How do flash floods happen in cities?
Brian May, the guitarist from the band Queen, posted videos this week on social media of an overflow of sewage that had risen through his basement. Stinking black sludge flooded the floor, destroying most of the childhood photos and memorabilia that were stored there. And many others in his area of London suffered similar - or worse - fates. The cause? Well, Brian May blames a rise in construction of mega-basements - so-called ‘iceberg basements’ that, like icebergs, feature many stories hidden below the surface. Supposedly, these structures stop groundwater from properly draining. But is it true? Phil Sansom spoke to flood forecasting expert Linda Speight from the University of Reading to find out what actually happened...
Linda - In London, on Monday, there was a really heavy rainfall event, kind of the average rainfall that's normal for the whole of July fell in just a couple of hours. The impact of that caused flooding across the area. Really lots of different areas of London were showing videos of flooded streets, flooded basements, flooded rainfall stations. I believe that's the expected outcome from that amount of rainfall in such a short amount of time.
Phil - Of course, the consequence for people like Brian May is that stuff that's in basements can be damaged or destroyed.
Linda - Yeah. Brian May, unfortunately, this week, suffered the experience that many people across the country suffer when flooding happens and it's a really devastating and emotional time that your property and your personal belongings and things that hold value for you as an individual get destroyed in the floodwater.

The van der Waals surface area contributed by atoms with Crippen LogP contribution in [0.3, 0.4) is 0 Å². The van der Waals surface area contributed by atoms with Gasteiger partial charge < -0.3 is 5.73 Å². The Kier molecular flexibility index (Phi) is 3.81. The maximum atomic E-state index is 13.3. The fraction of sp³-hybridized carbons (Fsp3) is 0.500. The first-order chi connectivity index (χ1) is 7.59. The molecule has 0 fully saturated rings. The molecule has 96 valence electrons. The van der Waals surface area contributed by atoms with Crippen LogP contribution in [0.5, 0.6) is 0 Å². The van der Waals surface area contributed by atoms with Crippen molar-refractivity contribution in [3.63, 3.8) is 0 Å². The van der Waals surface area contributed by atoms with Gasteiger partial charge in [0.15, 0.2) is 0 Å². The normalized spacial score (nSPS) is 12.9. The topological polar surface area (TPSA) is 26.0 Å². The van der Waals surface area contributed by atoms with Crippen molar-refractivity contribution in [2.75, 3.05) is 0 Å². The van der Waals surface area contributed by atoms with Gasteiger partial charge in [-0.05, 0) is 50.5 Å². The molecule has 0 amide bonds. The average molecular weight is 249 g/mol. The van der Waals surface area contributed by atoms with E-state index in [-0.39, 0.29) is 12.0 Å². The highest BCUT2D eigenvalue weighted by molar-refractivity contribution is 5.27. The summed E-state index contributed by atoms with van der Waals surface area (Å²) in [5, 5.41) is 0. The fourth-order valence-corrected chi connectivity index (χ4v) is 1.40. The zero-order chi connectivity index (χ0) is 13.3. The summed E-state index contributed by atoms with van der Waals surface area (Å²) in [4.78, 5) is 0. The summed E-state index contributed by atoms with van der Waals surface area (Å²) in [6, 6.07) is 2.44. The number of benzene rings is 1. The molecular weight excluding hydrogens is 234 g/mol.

Phil - And Brian blames it on, in Kensington where he lives, the so-called epidemic of people building huge mega basements many stories down beneath their houses. Is that a reasonable thing to blame it on?
Linda - I think when this kind of flooding happens people are really keen to find somebody or something to blame. And there clearly has been a lot of basement conversions and basement development across London. And the reason for this is because there's no other space to build in the area, and the same is true of rainfall. So when it rains a lot in London, there's nowhere else for the water to go. There's lots of hard surfaces, and when the rain hits hard surfaces, it can't soak into the ground like it would do if it was falling in the countryside or on fields and grass and woodland areas. So that means, unfortunately, where people have built basements, they've actually built something that's below ground level and the water wants to try and get to the lowest place possible, so it flows into the basements.
Phil - So is it these big basements that are letting this water build-up and creating the hard surfaces that prevent it from draining properly?